“They could job shadow or observe a customer service person, but should not be dealing directly with your customers,” she says.
4. Limit social media exposure
“At first glance, interns and social media might seem like a perfect fit. They are young; they use social media platforms on a regular basis and they are up to date on the latest tools, right?” Benjamin says. “Wrong.”
The content you are posting to social media defines your brand, and once it’s posted it is difficult to remove or correct. Because postings may often have to do with customer service issues or negative comments about the business, these types of communications are better handled by someone with experience, she says.
“The assumption is that because interns are usually part of the social media generation, they inherently know how to construct a social media presence,” says Peter Whalen, assistant professor of marketing at the University of Denver. “Some do and some don’t.”
Even though many young people may be heavy users of social media, they probably have never managed the effort for a third party, Whalen says. Also, because interns are temporary, it can be dangerous to have them start a series of connected social networks and leave the company, taking with them all the understanding, design and passwords your other employees should have been learning.
5. Don’t put them behind the wheel
It may be very tempting to ask your intern to pick up an important client presentation or take it to a customer luncheon, but it’s important that they don’t get behind the wheel of a car on “official” company business.
“Unless you are going to perform motor vehicle checks on interns, do not have them drive on company business,” Loggins says. “Liability can attach to the company for any of their actions, as they are representing you regardless of their roles.”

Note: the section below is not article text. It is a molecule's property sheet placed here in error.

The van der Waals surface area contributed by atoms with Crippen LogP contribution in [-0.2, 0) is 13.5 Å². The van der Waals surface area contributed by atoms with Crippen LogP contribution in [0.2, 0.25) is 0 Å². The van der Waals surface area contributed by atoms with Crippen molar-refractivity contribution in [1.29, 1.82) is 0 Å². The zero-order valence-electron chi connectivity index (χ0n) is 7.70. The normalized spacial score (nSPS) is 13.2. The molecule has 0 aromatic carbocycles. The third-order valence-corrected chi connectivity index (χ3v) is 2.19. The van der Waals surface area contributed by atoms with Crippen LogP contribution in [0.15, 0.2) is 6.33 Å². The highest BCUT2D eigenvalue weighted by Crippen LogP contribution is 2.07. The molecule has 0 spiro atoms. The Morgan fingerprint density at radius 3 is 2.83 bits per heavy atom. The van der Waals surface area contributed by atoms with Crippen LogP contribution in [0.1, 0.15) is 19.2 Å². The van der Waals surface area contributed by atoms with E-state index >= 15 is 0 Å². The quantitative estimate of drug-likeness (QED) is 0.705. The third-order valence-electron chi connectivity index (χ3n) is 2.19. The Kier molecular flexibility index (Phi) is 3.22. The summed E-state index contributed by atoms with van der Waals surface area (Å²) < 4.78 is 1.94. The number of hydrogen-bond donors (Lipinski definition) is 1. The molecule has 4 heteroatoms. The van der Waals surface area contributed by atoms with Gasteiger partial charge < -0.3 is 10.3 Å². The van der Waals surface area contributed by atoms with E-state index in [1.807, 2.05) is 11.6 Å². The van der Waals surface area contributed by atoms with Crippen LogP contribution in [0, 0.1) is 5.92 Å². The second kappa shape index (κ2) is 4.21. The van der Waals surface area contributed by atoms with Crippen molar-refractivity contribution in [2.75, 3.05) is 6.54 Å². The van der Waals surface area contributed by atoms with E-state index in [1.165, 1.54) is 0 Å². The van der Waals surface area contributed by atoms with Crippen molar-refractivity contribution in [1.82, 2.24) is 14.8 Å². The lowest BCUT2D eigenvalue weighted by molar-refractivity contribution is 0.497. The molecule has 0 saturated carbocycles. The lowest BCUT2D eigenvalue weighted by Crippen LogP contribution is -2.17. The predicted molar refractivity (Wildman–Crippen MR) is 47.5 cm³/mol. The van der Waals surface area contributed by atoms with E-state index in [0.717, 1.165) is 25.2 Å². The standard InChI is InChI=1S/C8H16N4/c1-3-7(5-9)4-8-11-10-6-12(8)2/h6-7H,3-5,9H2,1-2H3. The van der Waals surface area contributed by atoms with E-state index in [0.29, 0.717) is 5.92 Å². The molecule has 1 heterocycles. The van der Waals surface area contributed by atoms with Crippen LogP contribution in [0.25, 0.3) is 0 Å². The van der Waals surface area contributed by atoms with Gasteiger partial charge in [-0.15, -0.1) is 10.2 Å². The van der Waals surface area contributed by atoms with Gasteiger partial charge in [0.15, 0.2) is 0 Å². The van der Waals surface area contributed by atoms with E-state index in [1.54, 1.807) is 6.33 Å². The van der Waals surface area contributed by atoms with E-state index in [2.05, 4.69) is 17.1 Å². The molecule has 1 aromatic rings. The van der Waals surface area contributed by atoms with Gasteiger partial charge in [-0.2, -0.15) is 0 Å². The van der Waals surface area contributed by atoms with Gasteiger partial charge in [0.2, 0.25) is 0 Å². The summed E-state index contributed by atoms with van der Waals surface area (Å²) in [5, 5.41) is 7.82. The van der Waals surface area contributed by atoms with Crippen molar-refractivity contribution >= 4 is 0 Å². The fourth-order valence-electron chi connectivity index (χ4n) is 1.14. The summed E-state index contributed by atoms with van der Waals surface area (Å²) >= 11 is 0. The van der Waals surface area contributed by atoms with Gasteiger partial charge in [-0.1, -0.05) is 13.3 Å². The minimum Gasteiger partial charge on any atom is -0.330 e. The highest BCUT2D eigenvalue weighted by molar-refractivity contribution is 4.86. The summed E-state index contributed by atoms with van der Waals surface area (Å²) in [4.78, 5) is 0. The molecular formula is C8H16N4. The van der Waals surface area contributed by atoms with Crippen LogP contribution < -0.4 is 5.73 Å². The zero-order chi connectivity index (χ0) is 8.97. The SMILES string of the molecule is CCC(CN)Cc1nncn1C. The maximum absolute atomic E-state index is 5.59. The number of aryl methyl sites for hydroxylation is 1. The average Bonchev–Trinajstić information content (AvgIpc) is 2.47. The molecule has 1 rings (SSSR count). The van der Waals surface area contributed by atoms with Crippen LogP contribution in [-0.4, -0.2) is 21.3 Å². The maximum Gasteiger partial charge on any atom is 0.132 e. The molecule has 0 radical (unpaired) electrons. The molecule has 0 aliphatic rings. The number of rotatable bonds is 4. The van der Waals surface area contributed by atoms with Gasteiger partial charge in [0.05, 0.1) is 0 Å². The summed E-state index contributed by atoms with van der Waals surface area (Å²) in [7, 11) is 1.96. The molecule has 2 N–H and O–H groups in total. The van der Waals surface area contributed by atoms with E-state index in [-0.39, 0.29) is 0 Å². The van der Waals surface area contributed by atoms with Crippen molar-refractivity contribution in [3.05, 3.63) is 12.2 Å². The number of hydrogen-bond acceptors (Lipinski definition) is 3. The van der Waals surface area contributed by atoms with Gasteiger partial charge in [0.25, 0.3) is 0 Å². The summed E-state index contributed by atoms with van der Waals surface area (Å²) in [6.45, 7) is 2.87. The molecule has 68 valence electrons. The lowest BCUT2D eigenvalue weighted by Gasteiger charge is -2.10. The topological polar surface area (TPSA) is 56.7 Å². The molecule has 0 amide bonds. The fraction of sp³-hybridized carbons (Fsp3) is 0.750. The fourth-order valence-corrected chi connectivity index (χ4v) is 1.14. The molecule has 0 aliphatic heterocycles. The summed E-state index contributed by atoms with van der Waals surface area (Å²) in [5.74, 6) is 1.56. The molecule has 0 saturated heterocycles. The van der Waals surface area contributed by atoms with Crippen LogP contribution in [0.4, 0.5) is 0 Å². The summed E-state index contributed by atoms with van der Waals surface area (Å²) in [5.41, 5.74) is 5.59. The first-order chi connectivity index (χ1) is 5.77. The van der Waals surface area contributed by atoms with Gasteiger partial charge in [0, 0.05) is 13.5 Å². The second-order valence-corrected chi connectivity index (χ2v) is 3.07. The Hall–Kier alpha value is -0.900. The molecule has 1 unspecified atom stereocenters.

This means that if your intern has a wreck while “on the job,” the company could be held liable for any damages.
6. Don’t let them near payroll or finances
Mistakes are bound to happen during an intern’s time with you, and you definitely don’t want that mistake to involve an employee who doesn’t get paid or a client who doesn’t get billed.
“Unless the position is dedicated to accounting or finance, don’t let them get involved with your billing, payroll or any other form of monetary task,” Parcells says. “You wouldn’t want to find any errors after the fact.”
7. Don’t put them on any project without a supervisor
Delegating your interns tasks or projects without the guidance of a direct supervisor could spell disaster, Parcells says.
“It’s very unlikely for an intern to produce a knockout piece of work without the correct amount of guidance and feedback from a great supervisor,” he says.
Interns should be given a “robust” experience if it is to benefit them at all, Loggins explains. “The purpose of an internship should be viewed like an apprenticeship, not a way to use cheap labor.
“Internships are not easy to coordinate or supervise, and it sometimes feels like a tremendous amount of work to provide a person with a robust experience,” Loggins says. “Mentoring is not a small task and one should not expect it to be simple.”